3. For the Wealth!

To conclude this, a brief mention must be made about the secular responses to the Crusades. The general opinion of secular scholars is the Crusades were immersed within economic causes. The issue I have had with the economic interpretation is that it does not adequately match up to the data. Christendom, after the First Crusade especially, was generally plunged into economic ruin as debts would be made and the debtor would inexplicably die overseas. The time after a particular Crusade were generally violent pursuits to re-solidify an economy broken by war debts. Financially theories, in my opinion, are more applicable to the Reconquista of Spain as the Spanish territories were more valuable than the Levant. This is also true for the Albigensian Crusade which occurred in Toulouse, a crucial trade route between the Spanish and French kingdoms. If anything can be ascertained by the invalidity of a pure economic theory <in addition to the bellicose views of the apologists>, the Crusades covers a grey area of conflicting motives. The apologist may find shelter in the moral haziness, but the grey still does not shine with the light of grace.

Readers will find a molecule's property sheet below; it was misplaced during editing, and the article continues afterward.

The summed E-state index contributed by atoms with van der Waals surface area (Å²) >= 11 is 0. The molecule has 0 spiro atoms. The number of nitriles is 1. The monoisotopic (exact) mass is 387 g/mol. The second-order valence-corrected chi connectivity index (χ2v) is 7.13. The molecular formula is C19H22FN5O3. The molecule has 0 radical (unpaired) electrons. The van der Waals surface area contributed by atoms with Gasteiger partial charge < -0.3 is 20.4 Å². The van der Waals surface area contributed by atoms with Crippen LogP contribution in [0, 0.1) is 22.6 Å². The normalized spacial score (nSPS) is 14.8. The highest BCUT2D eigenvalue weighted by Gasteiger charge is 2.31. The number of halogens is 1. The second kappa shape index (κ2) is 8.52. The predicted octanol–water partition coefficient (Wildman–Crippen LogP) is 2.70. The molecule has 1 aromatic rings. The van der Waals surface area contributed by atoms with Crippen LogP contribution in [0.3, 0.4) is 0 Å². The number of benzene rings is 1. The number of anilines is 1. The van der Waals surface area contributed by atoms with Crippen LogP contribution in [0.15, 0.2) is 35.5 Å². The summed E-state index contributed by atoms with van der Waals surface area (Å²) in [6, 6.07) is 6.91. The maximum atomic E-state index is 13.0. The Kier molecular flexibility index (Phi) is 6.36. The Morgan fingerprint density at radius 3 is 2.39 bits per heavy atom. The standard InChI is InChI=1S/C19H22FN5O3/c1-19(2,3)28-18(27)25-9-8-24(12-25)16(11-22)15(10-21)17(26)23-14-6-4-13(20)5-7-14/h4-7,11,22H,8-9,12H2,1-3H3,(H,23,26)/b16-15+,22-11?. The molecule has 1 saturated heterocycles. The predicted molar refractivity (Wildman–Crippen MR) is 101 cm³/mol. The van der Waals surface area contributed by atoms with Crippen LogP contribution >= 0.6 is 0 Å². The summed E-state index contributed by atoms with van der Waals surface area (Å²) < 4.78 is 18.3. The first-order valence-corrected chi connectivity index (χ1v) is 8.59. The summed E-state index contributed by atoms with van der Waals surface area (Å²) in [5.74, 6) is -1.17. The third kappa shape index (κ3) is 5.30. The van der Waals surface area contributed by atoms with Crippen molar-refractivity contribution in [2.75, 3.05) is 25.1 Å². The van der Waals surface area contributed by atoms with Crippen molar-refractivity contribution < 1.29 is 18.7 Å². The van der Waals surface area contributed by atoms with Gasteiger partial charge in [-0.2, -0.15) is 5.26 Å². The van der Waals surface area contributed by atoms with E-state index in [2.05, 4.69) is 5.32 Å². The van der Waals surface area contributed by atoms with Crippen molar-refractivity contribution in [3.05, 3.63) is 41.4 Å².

Instead of a bilbiography, a very short recommended reading list:

Warriors of God by James Reston

God’s War: A New History of the Crusades by Christopher Tyerman

Andrew Simmons is a graduate from Aquinas College and  a student of the Ukrainian Catholic University. He is working on a masters in philosophy <and theology>, but has to go through a lot of language courses. He wishes people would take a deep breath and calm down before sending the painful controversy train onward….maybe chill with yoga and the Red Hot Chili Peppers.